As populist noisemakers continue to push for blocksize inflation and services set to benefit from forcing users off of full nodes announce "stress tests" composed of transaction floods, the issue of making sure your transactions propagate with timely confirmations and your node stays online come to the forefront. Thankfully there are measures that can be taken now to which can provide benefits during a transaction flood and as fuller blocks becomes a more normal state for the Bitcoin network.
Making sure your outgoing transactions propagate and get timely confirmations is as simple as participating in the fee marketplace and outbidding spammy transactions. A safe amount to start from is likely to be 100,000 satoshis or 0.001 BTC which is an amount that if paid by transaction spammers would deplete all but the largest warchests in rather short order, but it is also low enough to be inconsequential for any transactions of sufficient value to belong recorded in the blockchain until the end of time. Incoming transactions are harder to ensure as the sender is in control of choosing the transaction fee, but discussing this issue with service providers in advance can help to prevent being surprised with problems down the line. If you are a merchant you should not be treating relayed by unconfirmed transactions as though they were confirmed until the transaction is included in a block.
Keeping a Bitcoin node happy, healthy, and online through a deluge of spam is a bit more involved, but by running the right code and settings it is possible to keep your node connected through multiple gigabytes of transaction constipation. Unconfirmed transactions live in the mempool until they are confirmed in a block or the full node bitcoin client stops either because it was instructed to do so or died in an Out Of Memory Condition or OOM Kill. There were experimental efforts in creating a trigger to have a running node empty its mempool's contents to free up memory, but due to particulars of C++ there hasn't been success with this yet. This means to keep a node online you can either add more physical memory to your machine1 or you can keep the spammy transactions from clogging up your mempool in the first place.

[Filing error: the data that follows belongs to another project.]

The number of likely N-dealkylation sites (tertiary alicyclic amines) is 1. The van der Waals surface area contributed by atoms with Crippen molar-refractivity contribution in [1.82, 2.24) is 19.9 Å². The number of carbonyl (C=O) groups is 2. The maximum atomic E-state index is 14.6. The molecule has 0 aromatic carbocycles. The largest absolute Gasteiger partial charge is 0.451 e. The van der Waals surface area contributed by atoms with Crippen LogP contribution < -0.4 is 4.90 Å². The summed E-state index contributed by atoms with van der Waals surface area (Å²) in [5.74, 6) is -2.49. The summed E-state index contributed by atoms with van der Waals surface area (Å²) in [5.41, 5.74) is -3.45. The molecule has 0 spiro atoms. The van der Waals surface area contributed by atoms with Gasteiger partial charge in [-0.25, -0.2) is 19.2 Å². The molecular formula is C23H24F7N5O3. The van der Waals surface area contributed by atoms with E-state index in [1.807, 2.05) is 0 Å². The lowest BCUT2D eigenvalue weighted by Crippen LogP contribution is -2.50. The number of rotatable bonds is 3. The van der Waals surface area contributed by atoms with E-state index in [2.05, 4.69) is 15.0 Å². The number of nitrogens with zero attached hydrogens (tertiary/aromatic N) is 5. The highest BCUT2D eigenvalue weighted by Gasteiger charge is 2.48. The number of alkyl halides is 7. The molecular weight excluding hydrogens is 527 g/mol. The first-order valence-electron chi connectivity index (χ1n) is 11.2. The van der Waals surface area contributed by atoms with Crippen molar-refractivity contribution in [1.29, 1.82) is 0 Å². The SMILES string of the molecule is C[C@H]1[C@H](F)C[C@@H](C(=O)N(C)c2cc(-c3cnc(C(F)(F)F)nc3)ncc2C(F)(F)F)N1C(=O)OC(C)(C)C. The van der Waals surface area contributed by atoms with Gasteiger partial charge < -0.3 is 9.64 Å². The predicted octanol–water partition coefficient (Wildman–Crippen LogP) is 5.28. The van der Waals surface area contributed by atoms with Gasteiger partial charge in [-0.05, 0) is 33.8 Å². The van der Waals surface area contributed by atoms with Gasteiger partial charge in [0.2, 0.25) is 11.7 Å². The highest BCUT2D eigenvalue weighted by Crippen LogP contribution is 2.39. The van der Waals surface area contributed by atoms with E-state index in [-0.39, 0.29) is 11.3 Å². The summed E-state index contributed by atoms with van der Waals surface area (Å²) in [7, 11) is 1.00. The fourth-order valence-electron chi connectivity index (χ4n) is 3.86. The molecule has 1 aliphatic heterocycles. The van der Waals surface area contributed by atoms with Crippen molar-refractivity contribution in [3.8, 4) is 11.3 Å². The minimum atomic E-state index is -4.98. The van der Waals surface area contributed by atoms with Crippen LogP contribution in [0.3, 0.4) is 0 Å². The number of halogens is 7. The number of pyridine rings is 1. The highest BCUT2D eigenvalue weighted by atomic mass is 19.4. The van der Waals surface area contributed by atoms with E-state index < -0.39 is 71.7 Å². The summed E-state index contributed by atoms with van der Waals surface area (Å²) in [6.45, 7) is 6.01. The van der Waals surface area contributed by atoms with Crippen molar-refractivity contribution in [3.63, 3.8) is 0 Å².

There are two incredibly useful tools for keeping your mempool spam free. The first is the minrelaytxfee variable which can be found in main.h along with a number of other constants.2 Setting this to 100,000 Satoshis should be enough to allow reasonable transactions to enjoy relay from your node and a place to wait for confirmation in your mempool. The second great mitigation comes from using node software which has the bastard transaction orphanage snipped. This prevents transactions for which you do not have the preceding necessary transactions from being admitted to your mempool and can prevent long chains of transaction strung together, of which previous spam "stress tests" included many. The Bitcoin Foundation's v0.5.4-TEST2 release candidate includes this improvement among others.
While particular promised transaction flooding attacks may or may not happen, there is nothing wrong with girding your node infrastructure for Bitcoin's future.
Or in an operating system like OpenBSD which imposes per process memory limits lift those limits in addition to adding more physical RAM. ↩
You can also set up your node to have this variable set in bitcoin.conf by changing the line in main.h to:
static int64 MIN_RELAY_TX_FEE = 100000;
and then in init.cpp adding
int64 n = 0;
if (ParseMoney(mapArgs["-minrelaytxfee"], n) && n > 0)
MIN_RELAY_TX_FEE = n;
printf("Invalid amount for -minrelaytxfee=: ");
in the part of init.cpp which handles bitcoin.conf flags. Further you may add another line to init.cpp in the section containing help information for the flags reading:
" -minrelaytxfee= t " + _("Set the minimum fee in satoshis for a tx to be relayed by this noden") +
Bitcoin Core 0.9 and later already have this implemented differently using a lot more code and accepting decimal amounts of BTC rather than integer Satoshis. ↩